To be successful and achieve your goals, putting your business on the market demands a well-planned exit strategy. And much like all forms of retirement planning, starting early as well as defining clear goals can deliver the best results.
With that firmly in mind, here is a checklist of what the exit process entails.
Recognize the right time to sell
There’s always a smart time to sell your business – but that depends most of all on your circumstances.
When poor performance is starting to look terminal, you could be losing the spark that keeps you chasing deals. Your life circumstances may leave you little choice but to sell, you may receive a gilt-edged offer, or your business may be very healthy and turning over regular profits.
Whichever scenario applies – or another alternative – the sooner you can make your decision to sell, the sooner you can get down to the process of maximizing your return.
Put another way, the earlier you can start to prepare, the greater your chances of getting a good deal when sale time arrives.
Getting your business into shape
Your first step should be to get your financials and other key business records into apple-pie order.
Remember too that, to protect their own interests, prospective buyers will certainly expect to be able to track your trading history over a number of years.
You should also make sure your business is in good order by getting your repair and maintenance schedule well on track. This will create visual appeal, which is always the best way to prompt buyer interest. If you present a rundown business, you will only be offered a knockdown price.
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With a future sale in mind, you should carefully review the management structure of your business. No buyer will want to purchase a ‘one-man band’.
So, to avoid this, you must install and cultivate an efficient leadership team to handle all business functions. This will show interested buyers that your business has inherent value without you at the helm.
Arranging a sound valuation
Your business sector probably has its own favored methods of calculating a business valuation.
Though it’s important that this should be accurate and supported by good evidence, the valuation itself is a bench mark for the upcoming sale negotiation rather than a definitive figure.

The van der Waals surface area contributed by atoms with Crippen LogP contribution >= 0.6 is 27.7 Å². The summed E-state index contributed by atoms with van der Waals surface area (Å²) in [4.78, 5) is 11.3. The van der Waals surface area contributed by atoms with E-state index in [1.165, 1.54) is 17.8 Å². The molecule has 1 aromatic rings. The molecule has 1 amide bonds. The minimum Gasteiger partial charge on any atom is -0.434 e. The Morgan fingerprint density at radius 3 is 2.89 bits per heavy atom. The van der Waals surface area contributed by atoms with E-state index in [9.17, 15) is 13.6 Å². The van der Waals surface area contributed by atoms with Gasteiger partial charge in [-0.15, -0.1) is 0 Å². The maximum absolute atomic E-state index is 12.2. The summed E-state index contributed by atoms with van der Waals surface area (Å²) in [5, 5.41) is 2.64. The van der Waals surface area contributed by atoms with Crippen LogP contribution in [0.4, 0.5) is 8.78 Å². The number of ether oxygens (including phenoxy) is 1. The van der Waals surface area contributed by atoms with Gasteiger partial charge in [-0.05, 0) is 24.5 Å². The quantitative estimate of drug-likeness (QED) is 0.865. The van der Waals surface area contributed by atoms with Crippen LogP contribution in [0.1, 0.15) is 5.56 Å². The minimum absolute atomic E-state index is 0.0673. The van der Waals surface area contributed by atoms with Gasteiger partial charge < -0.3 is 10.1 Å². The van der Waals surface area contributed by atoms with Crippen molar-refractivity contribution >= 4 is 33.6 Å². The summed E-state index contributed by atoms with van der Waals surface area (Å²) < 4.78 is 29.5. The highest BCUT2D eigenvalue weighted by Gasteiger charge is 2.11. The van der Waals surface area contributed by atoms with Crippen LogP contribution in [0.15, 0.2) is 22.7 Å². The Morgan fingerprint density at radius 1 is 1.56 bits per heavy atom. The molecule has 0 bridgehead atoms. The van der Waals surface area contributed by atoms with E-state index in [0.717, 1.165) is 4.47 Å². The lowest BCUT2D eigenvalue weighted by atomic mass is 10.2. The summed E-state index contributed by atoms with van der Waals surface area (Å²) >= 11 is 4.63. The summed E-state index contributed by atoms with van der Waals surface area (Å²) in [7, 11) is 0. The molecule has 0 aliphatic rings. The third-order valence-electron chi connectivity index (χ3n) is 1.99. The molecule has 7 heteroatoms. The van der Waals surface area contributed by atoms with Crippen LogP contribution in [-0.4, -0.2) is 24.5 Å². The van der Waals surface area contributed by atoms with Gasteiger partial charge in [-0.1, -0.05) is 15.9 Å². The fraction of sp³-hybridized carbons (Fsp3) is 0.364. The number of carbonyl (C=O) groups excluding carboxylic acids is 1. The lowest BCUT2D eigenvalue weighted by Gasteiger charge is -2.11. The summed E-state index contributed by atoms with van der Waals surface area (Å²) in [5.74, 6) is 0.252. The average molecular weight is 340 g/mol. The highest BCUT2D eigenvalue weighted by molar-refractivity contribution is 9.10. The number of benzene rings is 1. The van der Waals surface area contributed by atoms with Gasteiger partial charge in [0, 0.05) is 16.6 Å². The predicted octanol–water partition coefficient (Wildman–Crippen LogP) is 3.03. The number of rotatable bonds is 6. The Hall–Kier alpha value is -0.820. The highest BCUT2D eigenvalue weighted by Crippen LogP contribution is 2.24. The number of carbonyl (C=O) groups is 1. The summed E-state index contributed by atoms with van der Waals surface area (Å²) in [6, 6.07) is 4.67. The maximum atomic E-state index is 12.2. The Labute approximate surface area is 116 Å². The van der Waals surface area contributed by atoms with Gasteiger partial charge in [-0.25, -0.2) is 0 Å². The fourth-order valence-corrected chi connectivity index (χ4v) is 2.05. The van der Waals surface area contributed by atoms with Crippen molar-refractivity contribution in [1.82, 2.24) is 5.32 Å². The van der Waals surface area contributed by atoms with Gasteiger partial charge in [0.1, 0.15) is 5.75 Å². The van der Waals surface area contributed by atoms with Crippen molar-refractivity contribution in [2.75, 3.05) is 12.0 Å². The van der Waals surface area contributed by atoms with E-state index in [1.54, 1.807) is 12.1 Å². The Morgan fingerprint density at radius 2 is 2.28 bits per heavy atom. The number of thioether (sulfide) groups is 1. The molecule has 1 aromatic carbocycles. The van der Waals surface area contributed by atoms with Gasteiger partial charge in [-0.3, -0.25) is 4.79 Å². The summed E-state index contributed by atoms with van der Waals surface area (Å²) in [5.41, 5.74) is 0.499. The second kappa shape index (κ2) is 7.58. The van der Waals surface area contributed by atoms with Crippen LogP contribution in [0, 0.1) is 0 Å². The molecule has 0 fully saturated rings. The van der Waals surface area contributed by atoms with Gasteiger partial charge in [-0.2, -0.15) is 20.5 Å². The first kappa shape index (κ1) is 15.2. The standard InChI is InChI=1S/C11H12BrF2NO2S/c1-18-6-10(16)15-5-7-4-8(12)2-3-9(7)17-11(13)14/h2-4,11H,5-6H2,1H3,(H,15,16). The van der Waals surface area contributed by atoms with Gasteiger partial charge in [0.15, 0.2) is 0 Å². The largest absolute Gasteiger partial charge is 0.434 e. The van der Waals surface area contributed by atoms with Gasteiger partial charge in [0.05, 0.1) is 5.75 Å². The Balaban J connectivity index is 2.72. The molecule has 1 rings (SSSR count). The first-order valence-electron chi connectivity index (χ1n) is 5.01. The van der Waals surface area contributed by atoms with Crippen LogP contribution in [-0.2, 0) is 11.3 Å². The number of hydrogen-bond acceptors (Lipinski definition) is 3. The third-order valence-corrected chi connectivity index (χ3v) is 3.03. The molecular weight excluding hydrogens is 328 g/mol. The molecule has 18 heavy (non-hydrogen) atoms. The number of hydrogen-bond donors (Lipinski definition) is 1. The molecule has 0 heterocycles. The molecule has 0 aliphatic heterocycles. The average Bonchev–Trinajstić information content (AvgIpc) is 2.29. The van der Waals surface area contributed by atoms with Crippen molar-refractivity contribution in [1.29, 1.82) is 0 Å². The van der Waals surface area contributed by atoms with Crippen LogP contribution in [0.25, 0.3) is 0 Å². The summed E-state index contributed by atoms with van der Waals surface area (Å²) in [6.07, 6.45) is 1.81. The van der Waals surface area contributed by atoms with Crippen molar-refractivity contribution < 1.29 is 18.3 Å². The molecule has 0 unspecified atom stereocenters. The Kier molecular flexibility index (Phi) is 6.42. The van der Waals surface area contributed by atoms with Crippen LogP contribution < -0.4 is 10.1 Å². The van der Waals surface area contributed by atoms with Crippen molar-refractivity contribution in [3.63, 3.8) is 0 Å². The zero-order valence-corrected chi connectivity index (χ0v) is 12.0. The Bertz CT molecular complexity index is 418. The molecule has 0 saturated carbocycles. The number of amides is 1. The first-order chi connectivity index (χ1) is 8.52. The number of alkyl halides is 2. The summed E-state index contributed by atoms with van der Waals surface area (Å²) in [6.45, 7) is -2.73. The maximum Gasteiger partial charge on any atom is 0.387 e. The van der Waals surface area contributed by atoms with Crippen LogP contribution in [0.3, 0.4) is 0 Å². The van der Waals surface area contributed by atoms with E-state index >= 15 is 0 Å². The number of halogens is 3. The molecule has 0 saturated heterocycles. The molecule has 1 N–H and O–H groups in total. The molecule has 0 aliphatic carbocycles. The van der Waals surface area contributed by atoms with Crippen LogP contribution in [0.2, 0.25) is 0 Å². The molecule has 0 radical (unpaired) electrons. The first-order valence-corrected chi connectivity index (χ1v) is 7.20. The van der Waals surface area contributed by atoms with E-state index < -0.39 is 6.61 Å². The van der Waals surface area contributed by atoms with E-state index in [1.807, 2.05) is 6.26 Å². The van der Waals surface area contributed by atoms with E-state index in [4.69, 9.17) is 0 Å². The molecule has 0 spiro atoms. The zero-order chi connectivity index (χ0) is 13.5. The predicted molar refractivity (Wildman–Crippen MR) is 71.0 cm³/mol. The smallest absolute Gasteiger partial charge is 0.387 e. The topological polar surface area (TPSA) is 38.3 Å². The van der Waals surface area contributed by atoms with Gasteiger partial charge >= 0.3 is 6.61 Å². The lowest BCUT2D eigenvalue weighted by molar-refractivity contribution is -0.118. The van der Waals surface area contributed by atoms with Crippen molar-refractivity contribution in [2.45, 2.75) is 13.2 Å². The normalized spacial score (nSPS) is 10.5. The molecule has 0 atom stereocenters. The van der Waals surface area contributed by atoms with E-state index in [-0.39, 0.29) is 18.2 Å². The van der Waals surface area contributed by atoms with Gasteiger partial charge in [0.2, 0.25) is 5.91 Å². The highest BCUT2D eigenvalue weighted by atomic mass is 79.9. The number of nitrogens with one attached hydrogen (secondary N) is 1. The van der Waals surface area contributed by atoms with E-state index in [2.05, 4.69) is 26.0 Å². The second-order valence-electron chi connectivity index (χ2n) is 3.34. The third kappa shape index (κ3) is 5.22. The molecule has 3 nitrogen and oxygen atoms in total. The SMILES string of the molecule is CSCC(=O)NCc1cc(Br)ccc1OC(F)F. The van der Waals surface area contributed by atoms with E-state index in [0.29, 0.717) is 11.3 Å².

A serious buyer will present their own (lower) assessment of value, and the whole process will be heavily influenced by the prevailing ‘market price’ for businesses like yours.
Regardless of the valuation technique applied and the business sales climate, you and your team will always want to highlight the particular features offered by your own business which justify the selling price you put forward.
Handling due diligence as a seller
For a buyer, due diligence is an essential part of any sale process, and as a seller you must be able to demonstrate you recognize and understand your prospective buyer’s genuine need for verification.
Sellers sometimes fail to appreciate how much an air of openness can boost their sale prospects, or just how much they can be damaged by any lack of transparency.
Naturally, this is all a matter of perspective. However, as a seller you should be very wary of labeling certain due diligence information requests as unreasonable.
What you perceive to be unacceptable the other side will undoubtedly consider to be part of a responsible, common-sense approach. So it’s always helpful to review any sensitive requests as if you were the buyer, and if you still have qualms, you must also have a very good reason to justify your concern.
In this instance, the answer is often a disclosure of information with the least contentious issues tackled first.
This approach helps to build trust on both sides as well as avoiding any unnecessary, deal-killing confrontation. When approached sensibly, there are always strategies you can use to overcome even the most difficult sticking points.
Closing the deal
Clarity of purpose and good planning are the key components of an effective exit strategy.
And if you want to stay well in control of the eventual sale process and give yourself every chance of closing the deal, then you must also be prepared to show willing by accommodating a serious buyer wherever possible in order to achieve your primary goal.
By Bruce Hakutizwi, USA and International Accounts Manager for BusinessesForSale.com, the world’s largest online marketplace for buying and selling small and medium size businesses. Bruce has over 7 years’ experience working within the US business transfer marketplace connecting buyers and sellers.